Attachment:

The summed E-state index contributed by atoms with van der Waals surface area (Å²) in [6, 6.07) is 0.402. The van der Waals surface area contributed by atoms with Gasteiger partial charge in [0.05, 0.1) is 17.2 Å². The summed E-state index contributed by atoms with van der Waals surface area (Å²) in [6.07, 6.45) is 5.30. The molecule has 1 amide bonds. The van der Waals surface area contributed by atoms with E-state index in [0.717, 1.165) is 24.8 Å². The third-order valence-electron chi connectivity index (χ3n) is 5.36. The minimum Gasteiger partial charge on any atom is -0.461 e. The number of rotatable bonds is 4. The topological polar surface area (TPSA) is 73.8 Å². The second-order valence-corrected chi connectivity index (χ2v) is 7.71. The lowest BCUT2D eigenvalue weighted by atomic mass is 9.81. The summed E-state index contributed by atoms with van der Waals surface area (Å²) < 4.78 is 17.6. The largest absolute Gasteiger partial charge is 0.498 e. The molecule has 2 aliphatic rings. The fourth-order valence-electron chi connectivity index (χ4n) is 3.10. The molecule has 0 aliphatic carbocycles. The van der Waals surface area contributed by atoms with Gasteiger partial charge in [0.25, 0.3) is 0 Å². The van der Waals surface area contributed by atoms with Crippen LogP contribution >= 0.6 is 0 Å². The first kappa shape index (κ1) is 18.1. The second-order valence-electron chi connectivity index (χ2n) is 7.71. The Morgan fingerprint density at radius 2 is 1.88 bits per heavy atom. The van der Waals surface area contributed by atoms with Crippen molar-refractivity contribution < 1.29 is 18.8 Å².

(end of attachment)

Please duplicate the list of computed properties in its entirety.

The summed E-state index contributed by atoms with van der Waals surface area (Å²) in [6, 6.07) is 0.402. The van der Waals surface area contributed by atoms with Gasteiger partial charge in [0.05, 0.1) is 17.2 Å². The summed E-state index contributed by atoms with van der Waals surface area (Å²) in [6.07, 6.45) is 5.30. The molecule has 1 amide bonds. The van der Waals surface area contributed by atoms with E-state index in [0.717, 1.165) is 24.8 Å². The third-order valence-electron chi connectivity index (χ3n) is 5.36. The minimum Gasteiger partial charge on any atom is -0.461 e. The number of rotatable bonds is 4. The topological polar surface area (TPSA) is 73.8 Å². The second-order valence-corrected chi connectivity index (χ2v) is 7.71. The lowest BCUT2D eigenvalue weighted by atomic mass is 9.81. The summed E-state index contributed by atoms with van der Waals surface area (Å²) < 4.78 is 17.6. The largest absolute Gasteiger partial charge is 0.498 e. The molecule has 2 aliphatic rings. The fourth-order valence-electron chi connectivity index (χ4n) is 3.10. The molecule has 0 aliphatic carbocycles. The van der Waals surface area contributed by atoms with Gasteiger partial charge in [0.25, 0.3) is 0 Å². The van der Waals surface area contributed by atoms with Crippen LogP contribution >= 0.6 is 0 Å². The first kappa shape index (κ1) is 18.1. The second-order valence-electron chi connectivity index (χ2n) is 7.71. The Morgan fingerprint density at radius 2 is 1.88 bits per heavy atom. The van der Waals surface area contributed by atoms with Crippen molar-refractivity contribution < 1.29 is 18.8 Å².